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A Laboratory Study of the Stability and Flow of Nanoparticle Suspensions through Porous Media using Magnetic Techniques Open Access


Other title
Magnetic susceptibility technique
Flow of nanoparticle suspensions through porous media
Stability of nanoparticle suspensions
Optimum sonication energy and optimum dispersant concentration for stable nanoparticle suspensions
Type of item
Degree grantor
University of Alberta
Author or creator
Khan, Shahjahan
Supervisor and department
Kuru, Ergun (Civil and Environmental Engineering)
Potter, David (Physics and Earth & Atmospheric Sciences)
Examining committee member and department
Trivedi, Japan (Civil and Environmental Engineering)
Potter, David (Physics and Earth & Atmospheric Sciences)
Kuru, Ergun (Civil and Environmental Engineering)
Department of Civil and Environmental Engineering
Petroleum Engineering
Date accepted
Graduation date
Master of Science
Degree level
A magnetic susceptibility technique is applied to find the effects of a wide range of parameters on the stability and transport of the nanoparticle suspensions. First section of the study is related to stability of nanoparticle suspensions with particular emphasis on determining an optimum nanoparticle suspension recipe. The parameters considered included sonication time, sonication power, type of dispersants, dispersant concentration, nanoparticle concentration and applied magnetic field. In the second part of the study, the transport and retention of the nanoparticles in non-metallic horizontal flow cell containing porous medium were examined while using various nanoparticle suspension recipes. Furthermore, effects of a number of parameters such as permeability, matrix type, flow rate, suspension recipe type etc. were also observed. Based on the findings of the study, an empirical method of finding optimum suspension recipe has been proposed/ suggested, which could be further improved by incorporating more factors affecting stability of nanoparticle suspensions.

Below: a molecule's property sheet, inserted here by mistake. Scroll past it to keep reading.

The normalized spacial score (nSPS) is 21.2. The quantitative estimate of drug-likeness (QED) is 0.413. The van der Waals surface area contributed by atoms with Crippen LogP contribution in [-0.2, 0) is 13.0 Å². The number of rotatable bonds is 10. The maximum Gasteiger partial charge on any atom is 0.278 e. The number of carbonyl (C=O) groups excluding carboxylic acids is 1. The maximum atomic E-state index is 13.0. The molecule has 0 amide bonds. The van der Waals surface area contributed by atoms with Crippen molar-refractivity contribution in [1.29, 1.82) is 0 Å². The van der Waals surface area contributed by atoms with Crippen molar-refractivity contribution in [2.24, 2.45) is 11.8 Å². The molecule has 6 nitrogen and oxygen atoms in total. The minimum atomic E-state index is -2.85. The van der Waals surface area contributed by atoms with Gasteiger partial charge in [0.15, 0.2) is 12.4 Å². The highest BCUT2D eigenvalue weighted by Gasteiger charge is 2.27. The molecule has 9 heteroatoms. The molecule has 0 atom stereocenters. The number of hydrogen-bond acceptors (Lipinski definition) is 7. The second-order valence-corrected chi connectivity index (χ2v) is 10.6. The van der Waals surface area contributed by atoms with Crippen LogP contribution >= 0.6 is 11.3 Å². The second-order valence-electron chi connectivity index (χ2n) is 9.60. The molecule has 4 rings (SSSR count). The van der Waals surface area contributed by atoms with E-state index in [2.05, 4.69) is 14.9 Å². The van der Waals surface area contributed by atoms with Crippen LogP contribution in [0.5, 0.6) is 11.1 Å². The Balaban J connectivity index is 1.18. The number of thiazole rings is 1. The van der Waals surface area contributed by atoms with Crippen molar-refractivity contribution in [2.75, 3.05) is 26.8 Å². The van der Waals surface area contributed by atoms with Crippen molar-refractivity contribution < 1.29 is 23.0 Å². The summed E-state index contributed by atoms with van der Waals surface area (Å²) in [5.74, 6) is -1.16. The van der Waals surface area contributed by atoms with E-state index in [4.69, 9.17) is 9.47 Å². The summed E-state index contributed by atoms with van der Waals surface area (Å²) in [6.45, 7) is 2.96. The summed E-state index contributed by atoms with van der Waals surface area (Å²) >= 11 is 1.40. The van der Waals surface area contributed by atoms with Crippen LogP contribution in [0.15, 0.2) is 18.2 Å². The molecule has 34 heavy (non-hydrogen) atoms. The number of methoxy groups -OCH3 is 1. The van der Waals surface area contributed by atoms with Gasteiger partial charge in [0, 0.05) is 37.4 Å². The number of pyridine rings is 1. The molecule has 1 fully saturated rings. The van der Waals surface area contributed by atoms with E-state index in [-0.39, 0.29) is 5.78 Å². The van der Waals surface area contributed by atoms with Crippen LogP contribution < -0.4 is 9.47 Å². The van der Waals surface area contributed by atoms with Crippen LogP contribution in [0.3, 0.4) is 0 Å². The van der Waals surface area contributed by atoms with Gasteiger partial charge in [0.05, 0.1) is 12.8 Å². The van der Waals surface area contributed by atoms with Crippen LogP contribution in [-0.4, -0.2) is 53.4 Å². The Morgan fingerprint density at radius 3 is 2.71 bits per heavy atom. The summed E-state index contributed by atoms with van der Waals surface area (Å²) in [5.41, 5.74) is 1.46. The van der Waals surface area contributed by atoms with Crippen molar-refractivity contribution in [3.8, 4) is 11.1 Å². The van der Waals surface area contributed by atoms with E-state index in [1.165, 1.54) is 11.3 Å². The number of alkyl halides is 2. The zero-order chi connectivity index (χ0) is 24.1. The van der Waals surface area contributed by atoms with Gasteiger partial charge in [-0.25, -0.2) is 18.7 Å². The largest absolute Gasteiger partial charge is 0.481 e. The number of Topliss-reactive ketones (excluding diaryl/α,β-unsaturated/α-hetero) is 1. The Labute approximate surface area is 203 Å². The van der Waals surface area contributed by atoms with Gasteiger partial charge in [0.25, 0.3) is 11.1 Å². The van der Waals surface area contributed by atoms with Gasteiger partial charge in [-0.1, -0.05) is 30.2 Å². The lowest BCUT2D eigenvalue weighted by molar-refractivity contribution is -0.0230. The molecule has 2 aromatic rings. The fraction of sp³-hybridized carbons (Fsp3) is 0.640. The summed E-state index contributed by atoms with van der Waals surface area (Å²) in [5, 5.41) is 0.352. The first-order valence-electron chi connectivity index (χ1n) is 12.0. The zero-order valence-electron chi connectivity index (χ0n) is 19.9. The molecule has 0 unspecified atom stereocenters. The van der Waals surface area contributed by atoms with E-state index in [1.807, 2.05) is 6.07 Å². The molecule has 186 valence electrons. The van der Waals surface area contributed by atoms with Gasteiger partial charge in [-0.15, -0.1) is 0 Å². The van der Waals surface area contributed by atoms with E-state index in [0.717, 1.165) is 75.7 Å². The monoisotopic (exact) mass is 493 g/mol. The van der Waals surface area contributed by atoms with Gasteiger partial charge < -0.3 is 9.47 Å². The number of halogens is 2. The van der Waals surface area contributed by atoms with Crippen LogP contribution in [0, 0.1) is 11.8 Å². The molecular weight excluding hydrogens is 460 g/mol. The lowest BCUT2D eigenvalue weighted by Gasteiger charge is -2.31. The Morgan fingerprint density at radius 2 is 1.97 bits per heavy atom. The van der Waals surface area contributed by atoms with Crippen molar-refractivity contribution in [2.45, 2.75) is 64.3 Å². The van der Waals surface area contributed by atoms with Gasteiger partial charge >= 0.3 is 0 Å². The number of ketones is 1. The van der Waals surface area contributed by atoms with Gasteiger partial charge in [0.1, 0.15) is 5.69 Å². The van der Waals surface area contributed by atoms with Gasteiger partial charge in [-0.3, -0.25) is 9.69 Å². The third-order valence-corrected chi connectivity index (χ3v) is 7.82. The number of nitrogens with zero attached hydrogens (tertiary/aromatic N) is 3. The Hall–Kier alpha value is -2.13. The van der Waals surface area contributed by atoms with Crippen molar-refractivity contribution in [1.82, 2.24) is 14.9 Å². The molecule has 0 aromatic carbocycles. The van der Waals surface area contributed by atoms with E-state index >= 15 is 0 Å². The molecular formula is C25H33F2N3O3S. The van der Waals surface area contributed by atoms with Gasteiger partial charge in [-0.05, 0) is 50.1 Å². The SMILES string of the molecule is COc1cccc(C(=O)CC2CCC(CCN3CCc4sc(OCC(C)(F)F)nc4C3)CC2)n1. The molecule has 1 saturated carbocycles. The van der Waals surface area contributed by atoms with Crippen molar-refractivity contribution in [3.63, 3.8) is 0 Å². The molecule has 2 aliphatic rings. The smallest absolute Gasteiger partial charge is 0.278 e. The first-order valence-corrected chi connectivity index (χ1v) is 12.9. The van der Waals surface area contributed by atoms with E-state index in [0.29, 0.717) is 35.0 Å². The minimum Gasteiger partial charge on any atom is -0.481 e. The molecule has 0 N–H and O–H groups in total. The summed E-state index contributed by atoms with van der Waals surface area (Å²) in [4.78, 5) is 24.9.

Permission is hereby granted to the University of Alberta Libraries to reproduce single copies of this thesis and to lend or sell such copies for private, scholarly or scientific research purposes only. Where the thesis is converted to, or otherwise made available in digital form, the University of Alberta will advise potential users of the thesis of these terms. The author reserves all other publication and other rights in association with the copyright in the thesis and, except as herein before provided, neither the thesis nor any substantial portion thereof may be printed or otherwise reproduced in any material form whatsoever without the author's prior written permission.
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